Music Reviews



Pjusk: Solstøv

 Posted by Paul Muller   Ambient / Electronica / Ethereal / Dub / Soundscapes / Abstract
Experimental / Avantgarde / Weird & Wired / Odd / Field Recording
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Oct 20 2014
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Artist: Pjusk
Title: Solstøv
Format: CD
Label: 12k (@)
Rated: *****
Despite the fact they keep on orbiting around the glacial sonorities that they usually explore, the third album by Norwegian duo Pjusk on 12k and their fourth one in their discography reaches highest stylistical peaks as this masterpiece just derives from the (both natural and processed with the help of label boss Taylor Deupree) sound of Kare Nymark Jr's trumpet. Rune Sagevik and Jolstein Dahl Gjelsvik come back their icy homecountry after their previous excursions over the snowy Russian landscapes and immediately introduces a foretaste of their forthcoming collaborative release with Sleep Orchestra by the ethereal track "Streif", the only one of the album which can be properly considered a droning piece as most of the following tracks are astonishing alternation of natural and wisely processed trumpet, which becomes a sort of medium between the glacial places they manage to evoke and netherworld. The unpredictable eruptions of trumpet, which breaks Pjusk's effusions of placid frequencies on tracks like "Falmet" or "Blaff" are real emotional plunging and got often camouflaged together with other instrumental entities and field recordings in a sort of mimetic game as it happens on the astonishing "Demring" or even more dramatically on "Glod", the track which precedes the entrancing final track "Skimt", whose pulsating mantra got enhanced by Japanese sound artist Yui Onodera. Definitively one of the best electroacoustic "environ-mental" ambient album that titilated my eardrums this year.

Mr.Mitch: Don't Leave

 Posted by Paul Muller   Techno / Trance / Goa / Drum'n'Bass / Jungle / Tribal / Trip-Hop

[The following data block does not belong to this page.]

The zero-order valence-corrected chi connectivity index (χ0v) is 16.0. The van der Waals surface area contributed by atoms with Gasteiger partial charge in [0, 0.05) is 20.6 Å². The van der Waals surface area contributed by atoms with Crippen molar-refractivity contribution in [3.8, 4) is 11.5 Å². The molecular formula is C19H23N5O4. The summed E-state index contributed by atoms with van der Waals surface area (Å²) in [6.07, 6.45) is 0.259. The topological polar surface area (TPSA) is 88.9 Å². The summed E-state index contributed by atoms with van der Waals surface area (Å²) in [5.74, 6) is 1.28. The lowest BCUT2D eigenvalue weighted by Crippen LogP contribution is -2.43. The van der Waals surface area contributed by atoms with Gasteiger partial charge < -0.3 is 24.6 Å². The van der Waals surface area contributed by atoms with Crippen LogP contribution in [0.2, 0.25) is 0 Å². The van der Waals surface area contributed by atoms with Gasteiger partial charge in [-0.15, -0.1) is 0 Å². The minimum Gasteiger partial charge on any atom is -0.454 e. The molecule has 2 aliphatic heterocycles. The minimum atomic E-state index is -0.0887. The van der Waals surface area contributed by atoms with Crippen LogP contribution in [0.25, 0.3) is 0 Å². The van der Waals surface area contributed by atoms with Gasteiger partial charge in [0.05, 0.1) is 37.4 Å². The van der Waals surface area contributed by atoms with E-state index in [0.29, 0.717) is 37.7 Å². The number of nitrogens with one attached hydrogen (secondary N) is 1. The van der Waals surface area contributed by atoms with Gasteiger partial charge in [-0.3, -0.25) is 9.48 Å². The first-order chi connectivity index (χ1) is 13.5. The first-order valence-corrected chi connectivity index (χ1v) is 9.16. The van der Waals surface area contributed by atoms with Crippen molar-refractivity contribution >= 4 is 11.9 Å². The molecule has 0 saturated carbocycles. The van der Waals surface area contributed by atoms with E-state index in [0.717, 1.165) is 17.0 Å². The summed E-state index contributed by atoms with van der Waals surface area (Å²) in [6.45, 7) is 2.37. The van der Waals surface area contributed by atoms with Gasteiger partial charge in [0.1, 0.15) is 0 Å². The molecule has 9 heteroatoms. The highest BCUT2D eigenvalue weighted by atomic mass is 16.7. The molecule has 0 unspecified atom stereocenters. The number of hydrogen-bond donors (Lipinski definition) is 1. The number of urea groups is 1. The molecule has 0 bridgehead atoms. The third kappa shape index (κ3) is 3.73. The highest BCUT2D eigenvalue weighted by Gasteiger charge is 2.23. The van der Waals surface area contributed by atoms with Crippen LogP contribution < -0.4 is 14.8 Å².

Ambient / Electronica / Ethereal / Dub / Soundscapes / Abstract
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Oct 19 2014
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Artist: Mr.Mitch (@)
Title: Don't Leave
Format: 12"
Label: Planet Mu (@)
Rated: *****
Belonging to a group of rare producers who are managing to find new creative pathways to so-called grime, Mr.Mitch finally got signed by Planet Mu after he gained some visibility by means of Boxed 'Instrumental Grime' night and excellent releases on his own Gobstopper label, and if you have never listened to anything by this guy, many listeners who like this genre (and surrounding ones) will immediately suss his talent out by listening to this appetizer which precedes his forthcoming album "Parallel Memories". That sort of supplication on the opening "Don't Leave" (me down...to complete the looping refrain) whose synth chords and floating drums sound like mirroring tears give you an idea of the unusual emotional alveoli that Mr.Mitch's grime airs out and such an intense ventilation gets closer to harrowing sentimentalism of Sebastian Tellier or Trentemoller on "Padded" after turning into a proper bordline poem Ruffneck's notorious refrain "everybody wants to be somebody" on "Be Somebody" and before getting closer to the typical mood of the genre on the final "Oh", whose mellow marimba, bouncy bumps and syllabic interjections. Really tasteful grime!

Richard Pinhas & Yoshida Tatsuya: Welcome In The Void

 Posted by Paul Muller   Ambient / Electronica / Ethereal / Dub / Soundscapes / Abstract
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Oct 15 2014
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Artist: Richard Pinhas & Yoshida Tatsuya (@)
Title: Welcome In The Void
Format: CD
Label: Cuneiform (@)
Rated: *****